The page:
Robert lost his partner and love of his life, whom he cared for through the latter stages of AIDS in the 1980s. Twenty-four years later, it is Christmas again and Robert is still living in the penthouse apartment left to him by Keith and is financially wealthy. Only now, Robert has a younger partner, Ethan, who unbeknownst to the older man is addicted to the latest designer drug and visiting bathhouses to have sex with countless numbers of strangers through his high.
On this Christmas night, when Ethan leaves to visit his drug dealer, Robert decides to walk along the shore of Lake Michigan, only to come across a young woman who is about to commit suicide. Robert talks her out of it, offering her a shoulder to cry on and the warmth of his apartment.
Jess leaves on hearing Ethan and Robert arguing, but feeling pulled back to Robert because of a dream, she visits him the next day. The connection between them only intensifies after Jess’ next dream and while Robert’s relationship with the young lesbian woman grows stronger, Ethan is rapidly falling apart and considering drastic measures to resolve his issues.
Orientation is like a jigsaw puzzle that begins with the pieces jumbled up in a box. Rick R. Reed gives his readers the foundations of the story, like the jigsaw’s corners and edges, and then slowly the picture comes into focus with a race for the end. We begin wondering about how Robert, Ethan, Jess, and the ghost of Keith can possibly fit together and the build-up of Orientation is slow, with Reed concentrating upon establishing his characters and their motives. I certainly admired Robert for his commitment to Keith, particularly the way in which he cared for him, but I wanted to shake Robert for his stupidity about Ethan. There are many instances in the book in which Robert considers confronting Ethan and he thinks “I should say . . . ” but usually this ends with his peacekeeping. Unfortunately for him, this actually seems like acquiescence and Robert is suspicious, but he chooses to be ignorant of the fact he is encouraging Ethan’s behavior. This is a complex matter though, and I do not think that Reed wishes his reader to condemn Robert for these actions. Instead, the insight that Reed gives his reader allows us to understand Robert’s neediness.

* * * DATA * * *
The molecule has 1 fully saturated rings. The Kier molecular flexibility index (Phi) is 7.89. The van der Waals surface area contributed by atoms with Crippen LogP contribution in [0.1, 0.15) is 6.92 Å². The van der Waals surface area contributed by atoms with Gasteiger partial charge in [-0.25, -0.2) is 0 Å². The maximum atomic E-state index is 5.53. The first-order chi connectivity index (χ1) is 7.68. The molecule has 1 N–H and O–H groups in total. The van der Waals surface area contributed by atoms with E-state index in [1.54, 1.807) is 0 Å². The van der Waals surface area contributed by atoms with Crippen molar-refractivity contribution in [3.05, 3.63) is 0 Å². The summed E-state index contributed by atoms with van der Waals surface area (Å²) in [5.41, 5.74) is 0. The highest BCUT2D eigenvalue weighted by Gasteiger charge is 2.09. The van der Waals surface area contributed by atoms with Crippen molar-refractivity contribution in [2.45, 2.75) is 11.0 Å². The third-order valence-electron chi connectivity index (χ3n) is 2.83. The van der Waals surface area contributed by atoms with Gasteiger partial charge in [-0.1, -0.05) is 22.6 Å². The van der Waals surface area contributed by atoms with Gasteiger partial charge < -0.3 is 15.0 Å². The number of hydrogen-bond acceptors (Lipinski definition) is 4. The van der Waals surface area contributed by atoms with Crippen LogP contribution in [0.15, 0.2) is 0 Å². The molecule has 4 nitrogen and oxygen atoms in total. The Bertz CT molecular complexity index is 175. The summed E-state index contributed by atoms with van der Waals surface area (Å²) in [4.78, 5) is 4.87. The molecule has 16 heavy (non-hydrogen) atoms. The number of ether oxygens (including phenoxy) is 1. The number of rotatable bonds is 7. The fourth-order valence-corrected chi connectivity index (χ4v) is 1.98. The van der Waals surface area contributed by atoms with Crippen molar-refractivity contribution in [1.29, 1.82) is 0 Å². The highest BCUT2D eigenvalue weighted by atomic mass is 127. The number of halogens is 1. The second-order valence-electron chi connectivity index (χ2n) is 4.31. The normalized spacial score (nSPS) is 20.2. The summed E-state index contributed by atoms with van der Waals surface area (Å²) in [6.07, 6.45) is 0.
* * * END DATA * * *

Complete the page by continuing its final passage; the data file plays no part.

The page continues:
Orientation is a novel filled with light and dark. If Robert, with the abundance of love he has to offer, and Jess with her concern and openness, are the light then Ethan’s greed, excess, and narcissism represent the darkness. Not only that, but death haunts this story. Robert has become consumed by his grief after losing Keith; Ethan does not realize how close he is to the end of his life, but Robert’s death becomes his obsession; Robert and Jess meet as she is contemplating her own death, but in reality, she becomes Robert’s savior. However, Orientation is not a depressing novel because of this subject matter. In fact, it is quite the opposite. Reed cleverly combines this harsh reality with paranormal elements and I think Robert’s new connection with both Jess and Keith means I found the story heartening and comforting.
I think Reed could have easily neatly tied a bow in the relationship between Jess and Robert and given them a fairy-tale ending, ignoring the fact that he is a homosexual and she is a lesbian. This would have cheated the reader though, and I respect Reed for staying true to his characters and this does not mean that the events which take place between them are any less satisfying.
Orientation does not fit neatly into the male/male romance genre. There are no intimate love-making scenes between the protagonists, exchanging of declarations of love, or proposals. Reed’s novel deals with love in its purest form and the pain that comes when that person is lost forever. For me, this is one of the aspects that makes Reed’s novels such a pleasure to read. I find the way in which he constantly thinks outside the box intriguing and challenging, and Orientation is no exception.
I cannot do Orientation justice within a review, but Reed manages to deliver excellent writing, a cleverly constructed plot, tension, unease, hope, and love. For me, this is perfection!